The 2010 “Unveiling” at the H.L. Chalfant Gallery in West Chester is a rare opportunity to purchase important antiques and paintings before they turn up elsewhere. With no previews, photographs, or catalogs prior to the sale, consignors are assured that items sold will not be over-exposed.
The event was so popular last year, it has been expanded to two days this winter, February 20 and 21—good news for those possessing buying power in this prolonged period of bad economic news. With valet parking and catering, shoppers can relax and take their time.
Last year’s sale took place on a frigid but bright February morning, but collectors weren’t about to let a little ice and snow deter them. In the parking lot a pack of 25 dealers and longtime collectors milled around awaiting “The Unveiling.”
At ten o”clock sharp the front door was flung open and the crowd rushed inside for the second annual fine art and antiques sale. Tom Helm made a beeline toward a rare and exceptional ball-and-claw-foot Philadelphia candlestand. Helm quickly began examining the piece to check for any possible restoration work as well as eyeing its wear-and-tear.
“The form was immediately appealing and the closer I looked the color was very impressive,” said Helm, a resident of Berwyn. “The design and the way the curves of the table were fitted show the contours of a Philadelphia piece. Sometimes, if a table gets pushed around on a rough surface, the feet can actually get worn down. I see a little, but it looks like this piece has been carried for all its life.”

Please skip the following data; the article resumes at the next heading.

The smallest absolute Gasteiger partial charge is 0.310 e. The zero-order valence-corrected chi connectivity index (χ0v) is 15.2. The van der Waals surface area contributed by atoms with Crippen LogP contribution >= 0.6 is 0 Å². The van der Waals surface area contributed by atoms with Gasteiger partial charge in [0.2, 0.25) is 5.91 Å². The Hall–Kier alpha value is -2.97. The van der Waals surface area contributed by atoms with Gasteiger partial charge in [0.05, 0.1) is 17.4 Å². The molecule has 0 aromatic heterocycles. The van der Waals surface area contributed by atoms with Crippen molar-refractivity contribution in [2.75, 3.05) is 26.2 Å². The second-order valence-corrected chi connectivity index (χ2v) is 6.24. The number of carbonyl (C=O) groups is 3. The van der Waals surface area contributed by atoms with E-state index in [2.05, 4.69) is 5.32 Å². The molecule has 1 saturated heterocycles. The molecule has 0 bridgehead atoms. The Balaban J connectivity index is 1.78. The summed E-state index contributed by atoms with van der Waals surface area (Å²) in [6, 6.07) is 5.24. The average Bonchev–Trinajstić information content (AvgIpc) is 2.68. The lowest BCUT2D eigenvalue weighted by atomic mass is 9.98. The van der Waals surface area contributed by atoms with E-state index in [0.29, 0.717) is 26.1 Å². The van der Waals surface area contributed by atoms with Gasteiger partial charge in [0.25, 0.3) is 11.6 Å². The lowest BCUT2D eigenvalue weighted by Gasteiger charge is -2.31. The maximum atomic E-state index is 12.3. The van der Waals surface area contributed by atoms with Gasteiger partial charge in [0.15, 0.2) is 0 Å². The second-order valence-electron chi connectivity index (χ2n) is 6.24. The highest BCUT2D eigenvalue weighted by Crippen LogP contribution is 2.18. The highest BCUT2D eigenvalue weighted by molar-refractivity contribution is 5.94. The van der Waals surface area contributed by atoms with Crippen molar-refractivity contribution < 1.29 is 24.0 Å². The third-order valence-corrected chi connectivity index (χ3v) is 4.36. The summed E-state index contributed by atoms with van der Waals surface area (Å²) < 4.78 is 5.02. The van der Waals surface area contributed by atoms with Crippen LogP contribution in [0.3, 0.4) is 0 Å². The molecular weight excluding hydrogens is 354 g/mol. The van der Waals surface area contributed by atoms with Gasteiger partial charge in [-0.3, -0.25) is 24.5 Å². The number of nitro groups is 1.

More than 100 exclusive pieces were showcased for collectors and dealers at the 2009 Unveiling. Among the highlights from the sale were an exceptional mahogany Philadelphia Chippendale candlestand, a hunt scene painted by Charles Morris Young (1869-1964), a painted dower chest dated 1769, an important Queen Anne upside-down pedestal tea table, Arts and Crafts pottery from Philadelphia pottery-maker Galloway, a Queen Anne drop-leaf table, and paintings by George Cope and Joseph Leyendecker.
Many of the top items in last year’s sale reflected—and cast light on—charming aspects of 18th-century Philadelphia and Pennsylvania history. In a dismal economy last winter, buyers were cautious, but in seven hours 25 items sold that were valued at a total of more than $150,000.